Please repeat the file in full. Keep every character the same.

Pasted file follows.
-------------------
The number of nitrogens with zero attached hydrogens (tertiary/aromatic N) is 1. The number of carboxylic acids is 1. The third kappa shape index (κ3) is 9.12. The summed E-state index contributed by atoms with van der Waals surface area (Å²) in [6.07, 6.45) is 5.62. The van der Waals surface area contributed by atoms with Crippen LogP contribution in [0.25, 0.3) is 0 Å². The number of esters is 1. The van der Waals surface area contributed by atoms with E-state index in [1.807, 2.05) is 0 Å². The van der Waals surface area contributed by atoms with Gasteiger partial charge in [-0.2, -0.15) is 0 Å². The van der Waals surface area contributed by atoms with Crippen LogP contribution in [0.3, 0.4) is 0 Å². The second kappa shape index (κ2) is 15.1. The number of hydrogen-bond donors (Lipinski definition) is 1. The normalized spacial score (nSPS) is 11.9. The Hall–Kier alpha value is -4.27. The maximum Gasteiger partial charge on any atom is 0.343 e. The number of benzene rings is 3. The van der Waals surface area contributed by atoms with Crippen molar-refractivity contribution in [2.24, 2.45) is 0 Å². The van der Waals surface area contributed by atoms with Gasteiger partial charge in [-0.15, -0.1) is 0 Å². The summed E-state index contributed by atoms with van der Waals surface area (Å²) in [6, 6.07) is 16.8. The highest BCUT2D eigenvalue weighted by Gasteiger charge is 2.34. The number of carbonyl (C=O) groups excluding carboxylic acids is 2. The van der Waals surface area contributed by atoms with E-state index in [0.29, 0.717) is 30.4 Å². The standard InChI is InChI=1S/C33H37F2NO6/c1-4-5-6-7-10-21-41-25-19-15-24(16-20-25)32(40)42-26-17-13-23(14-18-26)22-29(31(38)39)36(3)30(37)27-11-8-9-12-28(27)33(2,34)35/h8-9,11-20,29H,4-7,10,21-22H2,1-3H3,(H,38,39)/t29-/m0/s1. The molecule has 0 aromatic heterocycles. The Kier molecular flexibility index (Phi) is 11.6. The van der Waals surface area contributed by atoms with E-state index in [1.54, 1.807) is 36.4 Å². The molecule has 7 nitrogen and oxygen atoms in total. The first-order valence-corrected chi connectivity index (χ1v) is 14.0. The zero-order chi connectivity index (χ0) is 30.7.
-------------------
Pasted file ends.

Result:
The number of nitrogens with zero attached hydrogens (tertiary/aromatic N) is 1. The number of carboxylic acids is 1. The third kappa shape index (κ3) is 9.12. The summed E-state index contributed by atoms with van der Waals surface area (Å²) in [6.07, 6.45) is 5.62. The van der Waals surface area contributed by atoms with Crippen LogP contribution in [0.25, 0.3) is 0 Å². The number of esters is 1. The van der Waals surface area contributed by atoms with E-state index in [1.807, 2.05) is 0 Å². The van der Waals surface area contributed by atoms with Gasteiger partial charge in [-0.2, -0.15) is 0 Å². The van der Waals surface area contributed by atoms with Crippen LogP contribution in [0.3, 0.4) is 0 Å². The second kappa shape index (κ2) is 15.1. The number of hydrogen-bond donors (Lipinski definition) is 1. The normalized spacial score (nSPS) is 11.9. The Hall–Kier alpha value is -4.27. The maximum Gasteiger partial charge on any atom is 0.343 e. The number of benzene rings is 3. The van der Waals surface area contributed by atoms with Crippen molar-refractivity contribution in [2.24, 2.45) is 0 Å². The van der Waals surface area contributed by atoms with Gasteiger partial charge in [-0.15, -0.1) is 0 Å². The summed E-state index contributed by atoms with van der Waals surface area (Å²) in [6, 6.07) is 16.8. The highest BCUT2D eigenvalue weighted by Gasteiger charge is 2.34. The number of carbonyl (C=O) groups excluding carboxylic acids is 2. The van der Waals surface area contributed by atoms with E-state index in [0.29, 0.717) is 30.4 Å². The standard InChI is InChI=1S/C33H37F2NO6/c1-4-5-6-7-10-21-41-25-19-15-24(16-20-25)32(40)42-26-17-13-23(14-18-26)22-29(31(38)39)36(3)30(37)27-11-8-9-12-28(27)33(2,34)35/h8-9,11-20,29H,4-7,10,21-22H2,1-3H3,(H,38,39)/t29-/m0/s1. The molecule has 0 aromatic heterocycles. The Kier molecular flexibility index (Phi) is 11.6. The van der Waals surface area contributed by atoms with E-state index in [1.54, 1.807) is 36.4 Å². The molecule has 7 nitrogen and oxygen atoms in total. The first-order valence-corrected chi connectivity index (χ1v) is 14.0. The zero-order chi connectivity index (χ0) is 30.7.